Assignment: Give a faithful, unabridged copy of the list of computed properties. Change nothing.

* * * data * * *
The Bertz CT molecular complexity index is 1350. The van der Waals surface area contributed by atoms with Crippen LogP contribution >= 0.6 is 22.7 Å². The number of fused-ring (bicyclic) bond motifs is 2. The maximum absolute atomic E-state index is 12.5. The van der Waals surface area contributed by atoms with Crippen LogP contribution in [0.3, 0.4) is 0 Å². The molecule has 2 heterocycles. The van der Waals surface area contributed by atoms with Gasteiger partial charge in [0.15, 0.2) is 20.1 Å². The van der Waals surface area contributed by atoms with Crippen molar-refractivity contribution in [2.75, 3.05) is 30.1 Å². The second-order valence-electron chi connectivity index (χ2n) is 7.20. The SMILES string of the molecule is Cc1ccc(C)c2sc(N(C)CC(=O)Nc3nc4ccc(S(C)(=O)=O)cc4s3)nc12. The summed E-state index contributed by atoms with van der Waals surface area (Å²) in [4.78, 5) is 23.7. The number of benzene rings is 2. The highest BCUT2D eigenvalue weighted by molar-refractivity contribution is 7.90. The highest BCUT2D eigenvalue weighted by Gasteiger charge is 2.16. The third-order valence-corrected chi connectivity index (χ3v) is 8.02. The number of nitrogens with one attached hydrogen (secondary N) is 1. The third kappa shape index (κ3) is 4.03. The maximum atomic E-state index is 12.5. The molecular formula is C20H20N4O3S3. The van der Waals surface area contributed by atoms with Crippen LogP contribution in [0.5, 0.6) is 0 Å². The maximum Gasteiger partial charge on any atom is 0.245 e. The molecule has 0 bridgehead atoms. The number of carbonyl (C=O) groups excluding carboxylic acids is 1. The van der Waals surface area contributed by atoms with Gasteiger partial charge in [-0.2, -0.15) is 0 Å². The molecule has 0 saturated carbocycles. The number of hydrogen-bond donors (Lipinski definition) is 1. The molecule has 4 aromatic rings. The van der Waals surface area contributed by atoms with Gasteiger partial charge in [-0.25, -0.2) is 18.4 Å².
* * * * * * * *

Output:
The Bertz CT molecular complexity index is 1350. The van der Waals surface area contributed by atoms with Crippen LogP contribution >= 0.6 is 22.7 Å². The number of fused-ring (bicyclic) bond motifs is 2. The maximum absolute atomic E-state index is 12.5. The van der Waals surface area contributed by atoms with Crippen LogP contribution in [0.3, 0.4) is 0 Å². The molecule has 2 heterocycles. The van der Waals surface area contributed by atoms with Gasteiger partial charge in [0.15, 0.2) is 20.1 Å². The van der Waals surface area contributed by atoms with Crippen molar-refractivity contribution in [2.75, 3.05) is 30.1 Å². The second-order valence-electron chi connectivity index (χ2n) is 7.20. The SMILES string of the molecule is Cc1ccc(C)c2sc(N(C)CC(=O)Nc3nc4ccc(S(C)(=O)=O)cc4s3)nc12. The summed E-state index contributed by atoms with van der Waals surface area (Å²) in [4.78, 5) is 23.7. The number of benzene rings is 2. The highest BCUT2D eigenvalue weighted by molar-refractivity contribution is 7.90. The highest BCUT2D eigenvalue weighted by Gasteiger charge is 2.16. The third-order valence-corrected chi connectivity index (χ3v) is 8.02. The number of nitrogens with one attached hydrogen (secondary N) is 1. The third kappa shape index (κ3) is 4.03. The maximum atomic E-state index is 12.5. The molecular formula is C20H20N4O3S3. The van der Waals surface area contributed by atoms with Crippen LogP contribution in [0.5, 0.6) is 0 Å². The maximum Gasteiger partial charge on any atom is 0.245 e. The molecule has 0 bridgehead atoms. The number of carbonyl (C=O) groups excluding carboxylic acids is 1. The van der Waals surface area contributed by atoms with Gasteiger partial charge in [-0.2, -0.15) is 0 Å². The molecule has 0 saturated carbocycles. The number of hydrogen-bond donors (Lipinski definition) is 1. The molecule has 4 aromatic rings. The van der Waals surface area contributed by atoms with Gasteiger partial charge in [-0.25, -0.2) is 18.4 Å².